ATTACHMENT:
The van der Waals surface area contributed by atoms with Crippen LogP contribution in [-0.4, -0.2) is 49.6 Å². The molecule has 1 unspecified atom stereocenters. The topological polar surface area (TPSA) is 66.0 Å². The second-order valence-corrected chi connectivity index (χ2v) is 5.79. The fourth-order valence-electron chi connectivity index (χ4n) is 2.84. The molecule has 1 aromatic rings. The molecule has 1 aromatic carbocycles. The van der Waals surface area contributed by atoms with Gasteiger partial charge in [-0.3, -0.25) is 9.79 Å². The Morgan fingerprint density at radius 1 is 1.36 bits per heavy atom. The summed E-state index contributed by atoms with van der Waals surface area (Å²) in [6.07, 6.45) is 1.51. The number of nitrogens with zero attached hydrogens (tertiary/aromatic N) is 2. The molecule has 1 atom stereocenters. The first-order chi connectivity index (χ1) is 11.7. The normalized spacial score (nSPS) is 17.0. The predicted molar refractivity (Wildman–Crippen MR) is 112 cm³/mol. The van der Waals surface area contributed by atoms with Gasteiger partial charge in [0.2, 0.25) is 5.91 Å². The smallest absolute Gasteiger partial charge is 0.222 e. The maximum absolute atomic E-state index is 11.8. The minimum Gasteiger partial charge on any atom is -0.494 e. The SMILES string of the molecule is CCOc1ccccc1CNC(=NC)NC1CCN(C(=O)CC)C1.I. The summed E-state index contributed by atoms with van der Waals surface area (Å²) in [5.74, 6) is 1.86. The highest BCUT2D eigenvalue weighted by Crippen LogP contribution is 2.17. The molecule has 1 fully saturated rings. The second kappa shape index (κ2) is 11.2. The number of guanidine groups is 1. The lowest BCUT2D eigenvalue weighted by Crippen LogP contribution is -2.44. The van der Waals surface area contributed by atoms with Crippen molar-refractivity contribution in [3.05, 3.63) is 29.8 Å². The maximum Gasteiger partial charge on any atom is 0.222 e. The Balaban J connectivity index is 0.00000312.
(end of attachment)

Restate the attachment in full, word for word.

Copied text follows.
The van der Waals surface area contributed by atoms with Crippen LogP contribution in [-0.4, -0.2) is 49.6 Å². The molecule has 1 unspecified atom stereocenters. The topological polar surface area (TPSA) is 66.0 Å². The second-order valence-corrected chi connectivity index (χ2v) is 5.79. The fourth-order valence-electron chi connectivity index (χ4n) is 2.84. The molecule has 1 aromatic rings. The molecule has 1 aromatic carbocycles. The van der Waals surface area contributed by atoms with Gasteiger partial charge in [-0.3, -0.25) is 9.79 Å². The Morgan fingerprint density at radius 1 is 1.36 bits per heavy atom. The summed E-state index contributed by atoms with van der Waals surface area (Å²) in [6.07, 6.45) is 1.51. The number of nitrogens with zero attached hydrogens (tertiary/aromatic N) is 2. The molecule has 1 atom stereocenters. The first-order chi connectivity index (χ1) is 11.7. The normalized spacial score (nSPS) is 17.0. The predicted molar refractivity (Wildman–Crippen MR) is 112 cm³/mol. The van der Waals surface area contributed by atoms with Gasteiger partial charge in [0.2, 0.25) is 5.91 Å². The smallest absolute Gasteiger partial charge is 0.222 e. The maximum absolute atomic E-state index is 11.8. The minimum Gasteiger partial charge on any atom is -0.494 e. The SMILES string of the molecule is CCOc1ccccc1CNC(=NC)NC1CCN(C(=O)CC)C1.I. The summed E-state index contributed by atoms with van der Waals surface area (Å²) in [5.74, 6) is 1.86. The highest BCUT2D eigenvalue weighted by Crippen LogP contribution is 2.17. The molecule has 1 fully saturated rings. The second kappa shape index (κ2) is 11.2. The number of guanidine groups is 1. The lowest BCUT2D eigenvalue weighted by Crippen LogP contribution is -2.44. The van der Waals surface area contributed by atoms with Crippen molar-refractivity contribution in [3.05, 3.63) is 29.8 Å². The maximum Gasteiger partial charge on any atom is 0.222 e. The Balaban J connectivity index is 0.00000312.